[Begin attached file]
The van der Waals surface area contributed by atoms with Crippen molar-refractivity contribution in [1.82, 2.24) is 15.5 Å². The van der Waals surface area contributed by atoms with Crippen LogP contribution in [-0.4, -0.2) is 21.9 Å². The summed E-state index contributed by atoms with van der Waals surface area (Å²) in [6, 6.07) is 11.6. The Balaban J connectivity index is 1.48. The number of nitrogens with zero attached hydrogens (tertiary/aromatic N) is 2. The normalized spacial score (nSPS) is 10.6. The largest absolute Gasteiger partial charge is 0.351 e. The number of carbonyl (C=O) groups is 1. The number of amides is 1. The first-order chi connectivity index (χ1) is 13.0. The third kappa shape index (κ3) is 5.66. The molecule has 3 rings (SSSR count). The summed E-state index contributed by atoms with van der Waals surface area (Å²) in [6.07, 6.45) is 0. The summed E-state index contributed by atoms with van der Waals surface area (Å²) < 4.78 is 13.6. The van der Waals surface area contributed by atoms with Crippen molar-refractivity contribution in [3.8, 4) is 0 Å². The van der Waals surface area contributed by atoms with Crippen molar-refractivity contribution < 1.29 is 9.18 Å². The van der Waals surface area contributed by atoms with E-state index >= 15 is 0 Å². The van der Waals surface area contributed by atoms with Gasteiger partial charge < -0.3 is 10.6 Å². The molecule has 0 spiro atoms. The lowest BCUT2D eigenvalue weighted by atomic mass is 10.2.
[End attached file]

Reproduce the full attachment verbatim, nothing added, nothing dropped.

The van der Waals surface area contributed by atoms with Crippen molar-refractivity contribution in [1.82, 2.24) is 15.5 Å². The van der Waals surface area contributed by atoms with Crippen LogP contribution in [-0.4, -0.2) is 21.9 Å². The summed E-state index contributed by atoms with van der Waals surface area (Å²) in [6, 6.07) is 11.6. The Balaban J connectivity index is 1.48. The number of nitrogens with zero attached hydrogens (tertiary/aromatic N) is 2. The normalized spacial score (nSPS) is 10.6. The largest absolute Gasteiger partial charge is 0.351 e. The number of carbonyl (C=O) groups is 1. The number of amides is 1. The first-order chi connectivity index (χ1) is 13.0. The third kappa shape index (κ3) is 5.66. The molecule has 3 rings (SSSR count). The summed E-state index contributed by atoms with van der Waals surface area (Å²) in [6.07, 6.45) is 0. The summed E-state index contributed by atoms with van der Waals surface area (Å²) < 4.78 is 13.6. The van der Waals surface area contributed by atoms with Crippen molar-refractivity contribution in [3.8, 4) is 0 Å². The van der Waals surface area contributed by atoms with Crippen molar-refractivity contribution < 1.29 is 9.18 Å². The van der Waals surface area contributed by atoms with E-state index >= 15 is 0 Å². The van der Waals surface area contributed by atoms with Gasteiger partial charge < -0.3 is 10.6 Å². The molecule has 0 spiro atoms. The lowest BCUT2D eigenvalue weighted by atomic mass is 10.2.